According to budget documents, the Royal Australian Air Force (RAAF) is preparing to replace its fleet of 737 Boeing Business Jet (BBJ) aircraft after almost 20 years of active service. The two 737 BBJs are operated by No. 34 Squadron, based at Defence Establishment Fairbairn in the ACT, which also flies three smaller Dassault Falcon 7Xs in support of special purpose flights.

The two BBJs were originally leased from Qantas Defence Services (QDS) back in 2002, however, with the purchase of QDS by Northrop Grumman Australia in 2013, Northrop Grumman took over the contract. In 2019, Northrop Grumman Australia was awarded a follow-on sole-source $84 million contract to provide through-life support to the entirety of the Special Purpose Aircraft (SPA) fleet through to 2024, with options to extend support until 2037.

The BBJs operated by No.34 Squadron are a hybrid of the 737-700 and 737-800, crewed by up to six RAAF personnel. To facilitate the duties of government, they’re also outfitted with secure communication systems and conference facilities.

Defence’s intent to replace the 737 BBJ fleet with newer aircraft was first flagged in an incoming government brief, released under Freedom of Information laws. The document lists the replacement with a new 737 platform as an ‘approved enhancement’ to the RAAFs air mobility fleet. However, unlike with other enhancements outlined in the document, it fails to disclose even a speculative price range.

It’s also not clear if the BBJs are being replaced with newer 737-700 derived BBJs or a 737 MAX-based platform. The incoming government brief simply states that the aircraft will be replaced by a ‘leased 737 BBJ platform’.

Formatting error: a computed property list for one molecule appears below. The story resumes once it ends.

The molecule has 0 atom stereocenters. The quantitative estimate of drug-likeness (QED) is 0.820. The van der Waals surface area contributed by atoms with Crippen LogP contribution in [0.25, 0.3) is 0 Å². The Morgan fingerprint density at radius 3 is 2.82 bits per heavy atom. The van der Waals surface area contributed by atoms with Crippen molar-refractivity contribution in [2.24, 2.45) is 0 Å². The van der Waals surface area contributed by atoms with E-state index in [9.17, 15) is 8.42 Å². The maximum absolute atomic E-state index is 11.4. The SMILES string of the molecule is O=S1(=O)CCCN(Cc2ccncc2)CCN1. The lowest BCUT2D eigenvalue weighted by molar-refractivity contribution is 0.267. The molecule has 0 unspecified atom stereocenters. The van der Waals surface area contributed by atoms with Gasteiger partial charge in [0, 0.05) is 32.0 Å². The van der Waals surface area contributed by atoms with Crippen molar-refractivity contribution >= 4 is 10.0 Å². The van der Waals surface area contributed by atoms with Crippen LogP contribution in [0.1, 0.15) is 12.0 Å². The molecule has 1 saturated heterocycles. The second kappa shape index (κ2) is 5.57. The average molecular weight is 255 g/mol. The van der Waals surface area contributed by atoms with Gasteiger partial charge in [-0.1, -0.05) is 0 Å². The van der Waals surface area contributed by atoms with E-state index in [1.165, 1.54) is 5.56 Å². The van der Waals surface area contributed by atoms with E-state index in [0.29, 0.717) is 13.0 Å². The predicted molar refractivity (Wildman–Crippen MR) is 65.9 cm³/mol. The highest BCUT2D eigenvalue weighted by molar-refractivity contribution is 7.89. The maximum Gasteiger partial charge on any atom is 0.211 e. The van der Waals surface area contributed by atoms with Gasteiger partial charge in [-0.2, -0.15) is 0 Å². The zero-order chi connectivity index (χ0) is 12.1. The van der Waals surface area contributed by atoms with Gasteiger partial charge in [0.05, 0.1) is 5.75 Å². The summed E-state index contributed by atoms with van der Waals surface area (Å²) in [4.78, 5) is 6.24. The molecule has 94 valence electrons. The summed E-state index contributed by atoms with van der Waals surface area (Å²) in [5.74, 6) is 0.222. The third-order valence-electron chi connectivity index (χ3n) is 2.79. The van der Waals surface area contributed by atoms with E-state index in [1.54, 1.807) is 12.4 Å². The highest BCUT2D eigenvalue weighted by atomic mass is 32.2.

ADPR reached out to Defence to answer these questions and more, however, they ignored repeated inquiries over a series of weeks. ADPR also reached out to Northrop Grumman Australia, who did not respond to questions.

Absent an explanation from Defence, the Defence Portfolio Budget Statement (PBS) offers some clues as to why the BBJs are being replaced. According to the document, due to the introduction into service of new aircraft, the BBJs annual flight hours will grow to 1,600 hours across the forward estimates, up from 1,200 at present.

The BBJs have also been involved in several high-profile available issues, including in 2020 when one carrying then Prime Minister Scott Morrison broke down in Cairns, forcing a national cabinet meeting to be postponed. Taken together, this suggests that newer airframes are required to deliver the special purpose flight hours sought by government, and that simply refurbishing the aircraft is not a viable alternative.


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